May 14, 2010
Dave Tompkins talks vocoder
by Melville House
In case you missed it yesterday morning, our man Dave Tompkins talked up the vocoder (and his new history of it, How to Wreck a Nice Beach) on NPR’s Morning Edition. If you think you’re not familiar with the vocoder (what the heck it?! you might be asking yourself), well, think again. If you’ve turned on the radio in the past 40 years or so, you’ve heard the vocoder. Its the robotic voice present in popular music from Neil Young to Kraftwerk to the Beastie Boys.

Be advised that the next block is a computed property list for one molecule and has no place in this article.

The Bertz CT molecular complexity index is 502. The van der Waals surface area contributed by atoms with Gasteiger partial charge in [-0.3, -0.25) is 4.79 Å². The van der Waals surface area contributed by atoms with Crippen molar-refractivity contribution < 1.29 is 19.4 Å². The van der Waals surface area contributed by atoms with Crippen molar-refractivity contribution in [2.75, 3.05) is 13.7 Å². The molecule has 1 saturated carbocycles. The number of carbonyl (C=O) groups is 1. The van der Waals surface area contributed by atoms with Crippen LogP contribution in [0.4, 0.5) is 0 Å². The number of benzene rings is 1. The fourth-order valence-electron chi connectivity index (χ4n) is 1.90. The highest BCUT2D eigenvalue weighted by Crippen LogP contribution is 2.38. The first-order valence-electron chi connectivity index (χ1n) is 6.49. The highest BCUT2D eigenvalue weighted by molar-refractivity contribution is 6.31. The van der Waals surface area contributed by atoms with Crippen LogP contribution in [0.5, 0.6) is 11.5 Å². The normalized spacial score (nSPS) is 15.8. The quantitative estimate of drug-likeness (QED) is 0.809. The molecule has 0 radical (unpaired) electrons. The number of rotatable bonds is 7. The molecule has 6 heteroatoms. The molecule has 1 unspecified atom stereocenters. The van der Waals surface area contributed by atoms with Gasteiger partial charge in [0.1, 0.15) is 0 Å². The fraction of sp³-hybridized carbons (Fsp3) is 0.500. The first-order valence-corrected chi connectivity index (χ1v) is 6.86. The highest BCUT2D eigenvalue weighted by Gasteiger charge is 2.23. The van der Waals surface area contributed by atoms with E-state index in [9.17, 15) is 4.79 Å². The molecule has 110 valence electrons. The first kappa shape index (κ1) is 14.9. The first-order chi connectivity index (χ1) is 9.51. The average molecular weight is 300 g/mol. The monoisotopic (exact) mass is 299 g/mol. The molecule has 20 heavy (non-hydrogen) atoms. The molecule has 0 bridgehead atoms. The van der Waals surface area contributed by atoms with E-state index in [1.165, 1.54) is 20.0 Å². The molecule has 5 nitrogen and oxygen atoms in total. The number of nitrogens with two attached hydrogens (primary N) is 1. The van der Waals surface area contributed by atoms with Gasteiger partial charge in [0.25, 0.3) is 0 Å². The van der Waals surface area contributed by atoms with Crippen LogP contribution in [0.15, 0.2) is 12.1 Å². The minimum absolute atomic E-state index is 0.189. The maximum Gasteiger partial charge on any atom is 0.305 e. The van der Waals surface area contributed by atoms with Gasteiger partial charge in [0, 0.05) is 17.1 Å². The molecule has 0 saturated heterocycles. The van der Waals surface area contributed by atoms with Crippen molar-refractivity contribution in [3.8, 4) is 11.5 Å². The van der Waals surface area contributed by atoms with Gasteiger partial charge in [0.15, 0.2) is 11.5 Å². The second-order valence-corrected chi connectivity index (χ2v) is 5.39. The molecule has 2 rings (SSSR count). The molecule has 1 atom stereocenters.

But its voice-changing ability wasn’t always used enhance a song or a beat. The vocoder was invented by Bell Labs back in its heyday to compress sound in order to make transatlantic phone calls cheaper! Soon the military decided that it would be more useful as a way to encode speech — and they classified the entire technology. When it was declassified, however, musicians adopted it for their own purposes, and the rest is history.
For more on the vocoder, listen to Dave’s interview online and read an excerpt from the first chapter. And in case you’re not convinced that you are already very familiar with the doings of the vocoder, check out the Beastie Boys’ “Intergalactic” on YouTube. Then you’ll know what I’m talking about.